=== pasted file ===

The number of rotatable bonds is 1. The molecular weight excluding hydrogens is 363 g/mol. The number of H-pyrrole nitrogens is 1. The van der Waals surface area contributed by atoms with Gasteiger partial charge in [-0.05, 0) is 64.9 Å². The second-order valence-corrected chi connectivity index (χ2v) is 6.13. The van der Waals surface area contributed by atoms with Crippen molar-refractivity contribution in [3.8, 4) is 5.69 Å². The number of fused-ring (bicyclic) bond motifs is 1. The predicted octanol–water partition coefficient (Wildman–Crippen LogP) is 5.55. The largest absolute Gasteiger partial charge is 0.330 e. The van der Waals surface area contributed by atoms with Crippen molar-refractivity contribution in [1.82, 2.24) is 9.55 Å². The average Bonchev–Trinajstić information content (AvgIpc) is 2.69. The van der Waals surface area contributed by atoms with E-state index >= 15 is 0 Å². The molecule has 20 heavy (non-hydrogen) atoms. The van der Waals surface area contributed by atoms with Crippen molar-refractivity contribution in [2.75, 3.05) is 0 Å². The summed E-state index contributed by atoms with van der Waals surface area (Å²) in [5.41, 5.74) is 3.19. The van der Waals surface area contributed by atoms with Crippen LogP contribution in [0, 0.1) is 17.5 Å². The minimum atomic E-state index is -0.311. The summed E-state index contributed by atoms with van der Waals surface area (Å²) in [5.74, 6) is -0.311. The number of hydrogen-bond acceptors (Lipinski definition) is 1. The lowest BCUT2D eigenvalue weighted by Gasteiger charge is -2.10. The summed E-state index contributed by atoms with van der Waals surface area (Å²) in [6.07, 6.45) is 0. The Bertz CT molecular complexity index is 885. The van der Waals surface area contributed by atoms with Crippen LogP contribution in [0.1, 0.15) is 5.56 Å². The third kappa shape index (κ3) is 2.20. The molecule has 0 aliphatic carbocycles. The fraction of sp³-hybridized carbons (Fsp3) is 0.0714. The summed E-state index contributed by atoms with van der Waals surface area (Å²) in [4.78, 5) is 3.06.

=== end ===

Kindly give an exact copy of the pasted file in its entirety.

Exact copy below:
The number of rotatable bonds is 1. The molecular weight excluding hydrogens is 363 g/mol. The number of H-pyrrole nitrogens is 1. The van der Waals surface area contributed by atoms with Gasteiger partial charge in [-0.05, 0) is 64.9 Å². The second-order valence-corrected chi connectivity index (χ2v) is 6.13. The van der Waals surface area contributed by atoms with Crippen molar-refractivity contribution in [3.8, 4) is 5.69 Å². The number of fused-ring (bicyclic) bond motifs is 1. The predicted octanol–water partition coefficient (Wildman–Crippen LogP) is 5.55. The largest absolute Gasteiger partial charge is 0.330 e. The van der Waals surface area contributed by atoms with Crippen molar-refractivity contribution in [1.82, 2.24) is 9.55 Å². The average Bonchev–Trinajstić information content (AvgIpc) is 2.69. The van der Waals surface area contributed by atoms with E-state index >= 15 is 0 Å². The molecule has 20 heavy (non-hydrogen) atoms. The van der Waals surface area contributed by atoms with Crippen molar-refractivity contribution in [2.75, 3.05) is 0 Å². The summed E-state index contributed by atoms with van der Waals surface area (Å²) in [5.41, 5.74) is 3.19. The van der Waals surface area contributed by atoms with Crippen LogP contribution in [0, 0.1) is 17.5 Å². The minimum atomic E-state index is -0.311. The summed E-state index contributed by atoms with van der Waals surface area (Å²) in [5.74, 6) is -0.311. The number of hydrogen-bond acceptors (Lipinski definition) is 1. The lowest BCUT2D eigenvalue weighted by Gasteiger charge is -2.10. The summed E-state index contributed by atoms with van der Waals surface area (Å²) in [6.07, 6.45) is 0. The Bertz CT molecular complexity index is 885. The van der Waals surface area contributed by atoms with Crippen LogP contribution in [0.1, 0.15) is 5.56 Å². The third kappa shape index (κ3) is 2.20. The molecule has 0 aliphatic carbocycles. The fraction of sp³-hybridized carbons (Fsp3) is 0.0714. The summed E-state index contributed by atoms with van der Waals surface area (Å²) in [4.78, 5) is 3.06.